If you look at the genesis of many software programs designed and developed to manage captive operations, you will find that most companies start with an originating premise, and then discover that, to broaden their market, they bolt on broad functional areas that ultimately must work together.
In the prehistoric days of software (somewhere between 1980 and 1990), insurance company software seemed to gravitate to accounting, where the control of cash receipts was the greatest concern along with aggregating data for reports. Out of that sprung general ledger programs, and out of those evolved underwriting functionalities that could ‘feed’ data into the general ledger; then claims management tools soon followed. Other companies started from an underwriting or policy control standpoint; still others from the claims arena. Traces of those originating concepts can be found in that software today. In many cases, it all looks seamless and works well enough, though some pieces of the functionality are more intuitive than others. Perhaps this is because of the designers’ knowledge bias, or perhaps because so much time was spent on one area of functionality that little of the budgeted project time was left to devote to other core functionality.
We turn now to the captive manager. Many captives are straightforward: a spreadsheet, an accounting program and some Word templates and one is good to go. Then regulations change, and the number of simple captives is multiplied by fifty or one hundred. And then new captives are added that are more complex, with multiple insureds that need individual rating, or with protected cells or specialty cells. Policy forms become unique, and the processes grow in complexity along with the risk distribution. Now the captive manager is managing thirty, fifty or two hundred and fifty, with all the regulatory reporting, all the industry requirements, myriad of forms, actuarial reports, risk distribution reporting and documentation, along with, still, safely collecting premiums.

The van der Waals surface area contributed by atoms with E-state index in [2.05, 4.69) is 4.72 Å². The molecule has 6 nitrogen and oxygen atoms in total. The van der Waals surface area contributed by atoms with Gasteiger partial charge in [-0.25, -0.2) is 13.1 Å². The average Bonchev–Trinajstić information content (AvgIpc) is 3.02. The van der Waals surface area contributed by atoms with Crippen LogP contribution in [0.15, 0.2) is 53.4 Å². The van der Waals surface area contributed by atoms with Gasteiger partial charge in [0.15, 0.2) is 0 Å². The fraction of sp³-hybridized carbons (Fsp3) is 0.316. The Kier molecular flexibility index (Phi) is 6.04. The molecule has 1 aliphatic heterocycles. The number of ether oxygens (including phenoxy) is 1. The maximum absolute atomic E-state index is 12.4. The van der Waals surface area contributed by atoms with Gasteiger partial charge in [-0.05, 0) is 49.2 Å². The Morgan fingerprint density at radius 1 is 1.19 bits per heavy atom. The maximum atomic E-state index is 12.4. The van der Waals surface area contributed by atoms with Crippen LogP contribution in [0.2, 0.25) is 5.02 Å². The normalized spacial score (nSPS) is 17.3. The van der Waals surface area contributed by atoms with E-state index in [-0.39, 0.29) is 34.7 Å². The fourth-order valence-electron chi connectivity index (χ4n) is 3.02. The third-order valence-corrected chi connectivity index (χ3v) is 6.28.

For those captives that have attempted to cope with existing routines, the countless administrative tasks bury them for much of the year. Some have installed software whose originating purpose was for single companies and tried to adapt it to their situation; others have found that software designed for agents and brokers gets them, say, 80% of where they need to be. It’s not great, but it works for now.
Captive managers need software designed with the originating premise of managing multiple insurance companies, yet there are very few software companies with that foundation. This is because for most companies developing insurance software, the real money is with large insurers that can pay millions of dollars for their core systems, not with captive managers who often have the same complexity but much smaller budgets.
Captive managers know they should have software that helps them manage the core principles of their business: multiple companies covering many coverage and risk arrangements that often defy conventional insurance processes. Existing software platforms are expensive because it’s tough to build adaptable and affordable software that can manage many companies, many coverages, and many risk arrangements for a market that numbers hundreds, not thousands.
There are a few companies out there, though, and we at Megalodon are one of them. Fully functional, highly adaptable software at a price that can work within a captive manager’s budget. It’s a novel approach. Give us a call to learn more.
~ Bill Montei, CEO, founded Megalodon Insurance Systems with a simple yet BIG idea: provide small and mid-sized insurance companies powerful policy & claims management software solutions at a price that is within reach. To talk to Bill directly, please call: (608) 709-2154.